Next, model test of semi-submersible platform were performed. The objective of the tests was to measure the relative wave elevation and slamming pressure in front of the column of the offshore platform, and this study focused on analyzing the relative wave elevation. The model tests were performed in the ocean engineering basin of Korea Research Institute of Ships & Ocean Engineering, and the model was a KRISO standard semi-submersible platform called K-SEMI. The model scale was determined to be 1/50, considering the possible range at which waves could be generated in the ocean engineering basin. The model tests were performed under survival draught conditions, and the main dimension of model are presented in Table 2. The measurement items consisted of the motion with six degrees of freedom, relative wave elevation, and mooring-line tension. The mooring system was a four-point soft spring system. Fig. 4 shows the shape of the K-SEMI model and a photograph of the model tests being performed.
Fig. 5 shows the points at which the relative wave elevation was measured. The measurement locations were the front of the column (RW01-RW02), the rear of the pontoon (RW03-RW04), and the front and bottom of the deck (RW05-RW12). The relative wave elevation measurement location on the front of the column was set as 3 m from the column wall (RW02) as suggested in DNVGL, to prevent the measurements from being affected by localized wave run-up flowing along the column wall. In addition, a relative wave elevation probe was installed 6 m in front of the column (RW01)—slightly farther away than RW02—for comparison of the measurement trends. To compare the measured value according to wave-probe characteristic, capacitance-type wave probes (RW) and resistance-type wave probes (R-RW) were installed at 2-m intervals on the front of the column along the width direction. The capacitance- and resistance-type wave probes were manufactured and used in the same way as the RW wave probe and the Type 874 probe manufactured by MARIN, respectively, that were employed in the wave probe characteristic comparison experiments described in Chapter 2.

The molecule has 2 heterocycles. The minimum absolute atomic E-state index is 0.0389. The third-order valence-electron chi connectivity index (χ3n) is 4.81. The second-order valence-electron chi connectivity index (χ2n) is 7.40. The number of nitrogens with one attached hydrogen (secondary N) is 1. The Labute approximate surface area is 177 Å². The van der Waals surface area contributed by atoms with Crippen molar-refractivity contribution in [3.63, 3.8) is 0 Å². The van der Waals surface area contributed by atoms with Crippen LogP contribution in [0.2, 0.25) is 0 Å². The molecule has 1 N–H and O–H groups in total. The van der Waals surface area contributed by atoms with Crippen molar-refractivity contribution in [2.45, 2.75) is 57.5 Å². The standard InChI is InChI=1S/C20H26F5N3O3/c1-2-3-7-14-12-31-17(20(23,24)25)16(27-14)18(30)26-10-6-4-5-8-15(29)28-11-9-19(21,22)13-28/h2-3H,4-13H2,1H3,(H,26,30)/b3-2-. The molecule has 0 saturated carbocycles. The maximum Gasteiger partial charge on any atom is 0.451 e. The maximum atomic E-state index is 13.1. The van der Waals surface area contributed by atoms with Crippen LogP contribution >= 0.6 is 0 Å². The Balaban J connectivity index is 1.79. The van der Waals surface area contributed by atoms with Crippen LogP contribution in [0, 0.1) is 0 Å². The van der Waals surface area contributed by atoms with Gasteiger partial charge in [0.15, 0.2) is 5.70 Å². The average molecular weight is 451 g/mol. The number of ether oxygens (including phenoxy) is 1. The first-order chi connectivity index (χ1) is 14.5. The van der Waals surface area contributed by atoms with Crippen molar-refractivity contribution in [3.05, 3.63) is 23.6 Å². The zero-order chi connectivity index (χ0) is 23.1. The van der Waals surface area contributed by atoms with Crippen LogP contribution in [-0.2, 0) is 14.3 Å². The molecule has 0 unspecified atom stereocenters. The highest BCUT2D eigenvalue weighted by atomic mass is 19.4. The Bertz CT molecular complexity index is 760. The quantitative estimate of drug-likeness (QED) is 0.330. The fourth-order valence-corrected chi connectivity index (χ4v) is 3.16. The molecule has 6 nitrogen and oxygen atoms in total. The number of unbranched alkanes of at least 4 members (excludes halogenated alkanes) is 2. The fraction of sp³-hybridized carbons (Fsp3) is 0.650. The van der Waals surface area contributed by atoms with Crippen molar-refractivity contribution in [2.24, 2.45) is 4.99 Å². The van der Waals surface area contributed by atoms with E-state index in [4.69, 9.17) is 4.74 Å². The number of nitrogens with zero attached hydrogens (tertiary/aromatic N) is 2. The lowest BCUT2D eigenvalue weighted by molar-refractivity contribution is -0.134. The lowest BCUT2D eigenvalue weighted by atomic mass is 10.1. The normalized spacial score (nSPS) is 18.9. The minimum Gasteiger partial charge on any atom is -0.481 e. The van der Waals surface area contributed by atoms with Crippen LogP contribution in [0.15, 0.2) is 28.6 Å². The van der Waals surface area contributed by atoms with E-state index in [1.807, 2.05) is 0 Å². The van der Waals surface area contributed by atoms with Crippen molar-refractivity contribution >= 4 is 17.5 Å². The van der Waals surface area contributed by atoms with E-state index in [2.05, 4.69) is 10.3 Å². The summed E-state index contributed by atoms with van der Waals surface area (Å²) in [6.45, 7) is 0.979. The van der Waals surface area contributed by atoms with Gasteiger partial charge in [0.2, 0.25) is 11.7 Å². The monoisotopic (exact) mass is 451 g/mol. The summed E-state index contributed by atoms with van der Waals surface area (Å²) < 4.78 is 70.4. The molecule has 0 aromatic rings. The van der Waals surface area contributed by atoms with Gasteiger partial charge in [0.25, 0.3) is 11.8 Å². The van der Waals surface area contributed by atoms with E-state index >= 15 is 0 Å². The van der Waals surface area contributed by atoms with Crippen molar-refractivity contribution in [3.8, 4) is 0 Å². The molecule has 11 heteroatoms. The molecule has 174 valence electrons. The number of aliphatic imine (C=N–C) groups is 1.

The wave conditions consisted of white-noise wave and irregular waves, as shown in Table 3. The white-noise wave was used to analyze response amplitude operator (RAO) of platform motion and relative wave elevation, and waves with a period of 10–25 s was generated. Fig. 6(a) shows the spectrum of the generated white-noise wave. The irregular waves were selected from the range suggested by DNVGL (2019) and DNV (2014), in which the relative wave elevation and slamming pressure may be large, and 3 h of waves at the real scale were generated with the JONSWAP spectrum. In addition, for each sea states, waves were generated on 16 seeds with the same spectrum but different time series. This was done to satisfy the reproducibility conditions set by DNVGL for calculating the slamming pressure and estimating the extreme values of the relative wave elevation. Figs. 6(b) and 6(c) show the IRW01 and IRW02 spectra for one seed among the 16 seeds. These experiments were conducted under head-sea conditions (a wave direction of 180°).

4. Model Test Results